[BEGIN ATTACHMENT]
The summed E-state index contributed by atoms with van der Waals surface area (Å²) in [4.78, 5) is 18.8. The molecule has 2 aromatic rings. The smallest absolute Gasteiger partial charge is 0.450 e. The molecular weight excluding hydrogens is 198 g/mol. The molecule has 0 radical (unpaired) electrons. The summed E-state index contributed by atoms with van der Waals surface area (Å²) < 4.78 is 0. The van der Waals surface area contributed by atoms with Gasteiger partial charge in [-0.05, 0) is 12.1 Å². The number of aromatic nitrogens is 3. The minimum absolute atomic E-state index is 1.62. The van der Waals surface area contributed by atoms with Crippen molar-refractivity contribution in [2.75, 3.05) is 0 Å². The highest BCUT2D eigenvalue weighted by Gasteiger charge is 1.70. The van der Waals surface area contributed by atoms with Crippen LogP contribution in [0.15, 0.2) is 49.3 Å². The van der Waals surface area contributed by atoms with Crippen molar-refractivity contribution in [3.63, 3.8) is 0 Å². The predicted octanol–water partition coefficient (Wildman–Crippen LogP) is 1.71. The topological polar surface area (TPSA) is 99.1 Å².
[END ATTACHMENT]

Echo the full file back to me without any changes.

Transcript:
The summed E-state index contributed by atoms with van der Waals surface area (Å²) in [4.78, 5) is 18.8. The molecule has 2 aromatic rings. The smallest absolute Gasteiger partial charge is 0.450 e. The molecular weight excluding hydrogens is 198 g/mol. The molecule has 0 radical (unpaired) electrons. The summed E-state index contributed by atoms with van der Waals surface area (Å²) < 4.78 is 0. The van der Waals surface area contributed by atoms with Gasteiger partial charge in [-0.05, 0) is 12.1 Å². The number of aromatic nitrogens is 3. The minimum absolute atomic E-state index is 1.62. The van der Waals surface area contributed by atoms with Crippen molar-refractivity contribution in [2.75, 3.05) is 0 Å². The highest BCUT2D eigenvalue weighted by Gasteiger charge is 1.70. The van der Waals surface area contributed by atoms with Crippen LogP contribution in [0.15, 0.2) is 49.3 Å². The van der Waals surface area contributed by atoms with Crippen molar-refractivity contribution in [3.63, 3.8) is 0 Å². The predicted octanol–water partition coefficient (Wildman–Crippen LogP) is 1.71. The topological polar surface area (TPSA) is 99.1 Å².